Documents detail EMTs’ failure to aid Tyre Nichols
MEMPHIS, Tenn. (AP) — Two Memphis Fire Department emergency medical technicians who were fired and had their licenses suspended for failing to give aid to Tyre Nichols for 19 minutes while he struggled with injuries from being brutally beaten by police, did not check his vital signs or perform other basic medical examinations, documents released Thursday showed.
Advanced EMT JaMichael Sandridge and EMT Robert Long went to the location where five Memphis police officers had punched, kicked and hit Nichols with a baton during an arrest after Nichols fled a traffic stop on the night of Jan. 7.
Video footage released by the city of Memphis showed the beating and the aftermath, which included the officers and other first responders chatting and milling about as Nichols was unattended — handcuffed on the ground and slumped against a squad car.
Nichols, 29, died three days later at a hospital. His death led to the firings of the five officers, who have since been charged with second-degree murder. They have pleaded not guilty. The Nichols case has intensified calls for police reform in Memphis and around the country.
Documents provided to The Associated Press on Thursday were tied to the Tennessee Emergency Medical Services Division’s decision Feb. 3 to suspend the licenses of Sandridge and Long. Officials said they violated state rules of emergency aid and treatment.
In the board’s records, officials said both technicians failed to provide any basic emergency care to Nichols for 19 minutes, even as he showed “clear signs of distress, such as the inability to remain in a seated posture and laying prone on the ground multiple times.”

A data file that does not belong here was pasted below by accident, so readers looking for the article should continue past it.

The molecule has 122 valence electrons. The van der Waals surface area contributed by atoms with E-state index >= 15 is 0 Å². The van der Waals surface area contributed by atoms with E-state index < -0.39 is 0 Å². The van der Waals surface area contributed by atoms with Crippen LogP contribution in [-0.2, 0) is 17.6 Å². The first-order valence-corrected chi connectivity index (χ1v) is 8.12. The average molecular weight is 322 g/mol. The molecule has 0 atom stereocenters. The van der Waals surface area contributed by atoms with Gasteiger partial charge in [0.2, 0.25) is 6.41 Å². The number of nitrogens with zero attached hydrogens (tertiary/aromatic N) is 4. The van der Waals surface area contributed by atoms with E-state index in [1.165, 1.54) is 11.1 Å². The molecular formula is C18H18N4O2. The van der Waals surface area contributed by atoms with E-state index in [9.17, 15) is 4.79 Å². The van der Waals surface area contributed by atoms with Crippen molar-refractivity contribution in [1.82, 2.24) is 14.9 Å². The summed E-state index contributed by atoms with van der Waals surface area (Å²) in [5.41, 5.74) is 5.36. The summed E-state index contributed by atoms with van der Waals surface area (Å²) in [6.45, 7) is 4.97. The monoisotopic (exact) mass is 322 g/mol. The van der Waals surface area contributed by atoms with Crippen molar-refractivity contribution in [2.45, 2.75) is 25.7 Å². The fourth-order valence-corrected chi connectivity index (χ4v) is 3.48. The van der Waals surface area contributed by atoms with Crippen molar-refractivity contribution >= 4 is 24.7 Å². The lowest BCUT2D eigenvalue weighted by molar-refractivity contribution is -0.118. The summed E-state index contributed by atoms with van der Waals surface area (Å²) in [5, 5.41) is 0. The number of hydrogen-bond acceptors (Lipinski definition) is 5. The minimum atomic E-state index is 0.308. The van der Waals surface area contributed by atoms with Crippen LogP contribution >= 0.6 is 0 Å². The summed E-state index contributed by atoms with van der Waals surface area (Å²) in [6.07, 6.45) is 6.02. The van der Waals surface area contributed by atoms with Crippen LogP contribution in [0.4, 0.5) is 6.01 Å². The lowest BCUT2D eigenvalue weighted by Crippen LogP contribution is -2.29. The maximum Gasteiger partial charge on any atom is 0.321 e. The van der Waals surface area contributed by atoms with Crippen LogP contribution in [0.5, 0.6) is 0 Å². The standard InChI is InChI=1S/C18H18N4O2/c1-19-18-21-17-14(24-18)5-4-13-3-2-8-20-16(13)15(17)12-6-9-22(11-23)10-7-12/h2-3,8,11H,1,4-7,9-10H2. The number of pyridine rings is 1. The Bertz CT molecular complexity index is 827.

Both Long and Sandridge failed to initiate a primary examination, which could help identify the presence of any life-threatening injuries, the documents showed. Nichols’ vital signs were not checked, he did not receive high-flow oxygen or an intravenous line, and he was not placed on a heart monitor, the documents showed.
They also did not perform a secondary examination, which is used to establish any non-life-threatening injuries, the documents showed.
“Respondent did not engage his partner at the event location for purposes of taking appropriate action in safeguarding patient T.N. from incompetent health care practices of other emergency medical services personnel,” officials said in the documents.
Sandridge did not immediately return a message that was left over the phone for him with a person who answered his listed number. There was no immediate response to a voicemail seeking comment left at a number listed for Long.
During the license suspension hearing last month, board member Sullivan Smith said it was “obvious to even a lay person” that Nichols “was in terrible distress and needed help.”
“And they failed to provide that help,” Smith said. “They were his best shot, and they failed to help.”
Sandridge and Long had both been fired Jan. 30. At the time, officials said a span of 27 minutes elapsed from the time the EMTs arrived on the scene to the moment when an ambulance left the location of the arrest to take Nichols to a hospital.
The two EMTs were joined at the arrest location by a third fire department employee, Lt. Michelle Whitaker, who officials said remained in the fire engine with the driver during the response to Nichols’ beating. She has been fired, but it was not immediately clear Thursday if the state board would take any action towards a suspension of her license.
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